Daily Archives: November 12, 2011

(UMNS) Methodist Bishops vow to uphold same-sex union ban

While acknowledging the denomination’s “deep disagreements” over homosexuality, the United Methodist Council of Bishops promised to uphold church law banning same-sex unions in a letter released Nov. 11.

“As bishops chosen, consecrated and assigned by the Church, we declare once again our commitment to be faithful to this covenant we have made,” the letter said. “As the Council of Bishops we will uphold the Book of Discipline as established by General Conference.”

The bishops’ statement marked the first time the council as a body has addressed the pledges to bless same-sex unions signed this year by more than 1,000 United Methodist clergy across the United States. In the New York Annual (regional) Conference, 732 lay people also have signed “a covenant of conscience” in support of such unions.

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Posted in * Christian Life / Church Life, * Culture-Watch, * Religion News & Commentary, --Civil Unions & Partnerships, Anthropology, Ethics / Moral Theology, Liturgy, Music, Worship, Methodist, Ministry of the Ordained, Other Churches, Parish Ministry, Pastoral Theology, Sexuality, Theology, Theology: Scripture

At ”˜Occupy’ Protests, Bearing Christian Witness Without Preaching

There are Christians, too, eager to be seen as Christians. They face a special challenge. They want to make the church visible, so they wear clerical collars or other religious garb, like the albs, or white robes, that lay Christians may also wear.

But they know that many, especially on the political left, are wary of Christians, suspicious that these men and women in strange garments are seeking converts. When liberal activists hear “Christian,” they often think “conservative.” Many would thrill to see an imam marching next to them but shudder at a priest.

So committed Christians have different answers to the question, “How Christian should we seem?” Marisa Egerstrom, an Episcopalian who studies religion at Harvard, recognized Occupy Wall Street as a sign of the times, “a continuation of the Arab Spring.” On Sept. 17, she brought a group of 10 Boston-area Christians, including Roman Catholics and Lutherans, to Zuccotti Park in New York.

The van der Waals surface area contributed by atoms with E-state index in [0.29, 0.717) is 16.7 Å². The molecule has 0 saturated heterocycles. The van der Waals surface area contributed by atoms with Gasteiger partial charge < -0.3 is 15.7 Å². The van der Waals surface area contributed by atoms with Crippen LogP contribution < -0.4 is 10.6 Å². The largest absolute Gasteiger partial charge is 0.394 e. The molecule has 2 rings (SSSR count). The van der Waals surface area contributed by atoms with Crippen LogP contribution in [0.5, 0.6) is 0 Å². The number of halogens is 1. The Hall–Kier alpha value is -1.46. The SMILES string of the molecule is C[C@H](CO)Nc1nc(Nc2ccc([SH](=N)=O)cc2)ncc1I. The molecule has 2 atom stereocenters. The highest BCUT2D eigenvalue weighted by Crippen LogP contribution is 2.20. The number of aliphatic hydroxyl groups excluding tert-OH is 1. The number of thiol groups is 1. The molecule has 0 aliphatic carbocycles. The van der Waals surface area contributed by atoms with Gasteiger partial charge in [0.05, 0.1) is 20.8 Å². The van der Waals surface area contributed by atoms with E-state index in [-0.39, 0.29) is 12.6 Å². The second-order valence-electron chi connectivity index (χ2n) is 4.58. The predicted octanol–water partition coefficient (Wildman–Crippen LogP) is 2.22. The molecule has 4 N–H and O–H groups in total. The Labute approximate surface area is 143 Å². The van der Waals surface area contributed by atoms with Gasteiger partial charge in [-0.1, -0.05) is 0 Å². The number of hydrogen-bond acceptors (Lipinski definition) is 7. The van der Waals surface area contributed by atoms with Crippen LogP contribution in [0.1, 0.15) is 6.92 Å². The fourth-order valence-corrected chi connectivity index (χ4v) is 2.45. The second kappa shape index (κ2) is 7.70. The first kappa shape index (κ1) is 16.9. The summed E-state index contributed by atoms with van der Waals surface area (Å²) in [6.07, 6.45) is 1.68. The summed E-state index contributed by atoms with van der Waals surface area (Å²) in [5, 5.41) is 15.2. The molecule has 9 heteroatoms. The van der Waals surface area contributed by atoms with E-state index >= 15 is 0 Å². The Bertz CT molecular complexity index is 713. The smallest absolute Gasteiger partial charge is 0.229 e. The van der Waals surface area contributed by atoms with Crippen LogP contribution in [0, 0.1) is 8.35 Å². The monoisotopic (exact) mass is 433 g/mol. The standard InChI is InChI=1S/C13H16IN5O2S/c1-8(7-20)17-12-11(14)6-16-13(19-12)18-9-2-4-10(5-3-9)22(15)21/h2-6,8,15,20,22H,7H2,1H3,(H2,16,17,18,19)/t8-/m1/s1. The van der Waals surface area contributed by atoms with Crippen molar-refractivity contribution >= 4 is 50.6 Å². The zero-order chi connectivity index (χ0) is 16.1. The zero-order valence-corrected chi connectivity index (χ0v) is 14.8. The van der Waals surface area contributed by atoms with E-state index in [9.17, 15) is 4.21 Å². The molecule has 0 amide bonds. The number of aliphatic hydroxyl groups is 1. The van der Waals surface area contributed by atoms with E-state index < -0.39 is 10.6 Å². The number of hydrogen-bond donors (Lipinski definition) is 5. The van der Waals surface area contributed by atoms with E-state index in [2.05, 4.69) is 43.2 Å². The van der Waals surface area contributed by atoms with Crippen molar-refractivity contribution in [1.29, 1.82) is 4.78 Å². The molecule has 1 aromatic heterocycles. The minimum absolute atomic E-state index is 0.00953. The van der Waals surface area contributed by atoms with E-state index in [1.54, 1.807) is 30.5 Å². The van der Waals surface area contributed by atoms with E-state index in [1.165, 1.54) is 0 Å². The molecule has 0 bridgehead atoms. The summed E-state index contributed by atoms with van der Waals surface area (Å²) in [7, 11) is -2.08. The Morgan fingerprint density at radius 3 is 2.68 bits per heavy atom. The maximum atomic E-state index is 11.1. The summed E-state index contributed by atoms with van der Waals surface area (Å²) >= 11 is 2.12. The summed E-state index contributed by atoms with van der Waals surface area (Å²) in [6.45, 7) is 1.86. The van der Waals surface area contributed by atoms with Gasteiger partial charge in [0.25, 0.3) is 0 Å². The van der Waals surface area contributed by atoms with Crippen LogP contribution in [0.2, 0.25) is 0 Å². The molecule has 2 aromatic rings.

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Posted in * Culture-Watch, * Economics, Politics, Corporations/Corporate Life, Economy, Politics in General, Religion & Culture, Stock Market, The Banking System/Sector, The Credit Freeze Crisis of Fall 2008/The Recession of 2007--

A Message from the Fellowship of Confessing Anglicans Chairman to members

Greetings in the name of the Lord Jesus Christ!

Thank you for responding to our call to pray for the recent meeting of the Primates’ Council. We received many messages of support, and were aware of the Lord blessing us as a result of your intercessions. The Primates’ Council remains committed to move forward in the work of the Global Fellowship of Confessing Anglicans and our hopes for a renewed Anglican Communion.

We are immensely aware of being involved in a spiritual struggle. Our Global Anglican movement has made its stand on the gospel of Jesus Christ as expounded in the Jerusalem Declaration. This has united us. It has also divided us from those who promote a different ”˜gospel’. Our twofold aim is to promote the preaching and defence of the Gospel of Jesus the Christ and to recognise and have fellowship with Anglican Christians whose spiritual lives are threatened by false teaching.

We are longing for the spiritual reform of the Anglican Communion so that in a united partnership we can commend the Lord Jesus as the one and only Saviour of the world. We have had reports from many parts of the Communion about the deliberate incursion of false teaching accompanied by offers of financial aid. We are aware of the conflict, which continues for so many as they struggle to maintain the faith once for all delivered to the saints. Sometimes this involves legal attacks. We offer our support and encouragement to those who make it clear that they will continue to teach God’s word whatever the opinion of a church which has allied itself to the world.

We praise God for the opening of our London office and the presence of Bishop Martyn Minns as our first full time worker. We continue to plan for a leadership conference in April 2012 and for GAFCON 2 in May 2013. We received encouraging reports of the Anglican Mission in England, a missionary society supported by us though which missionaries can be ordained and encouraged.

We also spent time considering our understanding of Church and Communion in the light of the new realities, which have come upon us. We agree with the recent words of the eleven Primates who visited China with Archbishop John Chew, ”˜We are wholeheartedly committed to the unity of the Anglican Communion and recognize the importance of the historic See of Canterbury. Sadly, however, the Anglican Communion’s Instruments of Unity have become dysfunctional and no longer have the ecclesial and moral authority to hold the Communion together.’ Something better must emerge.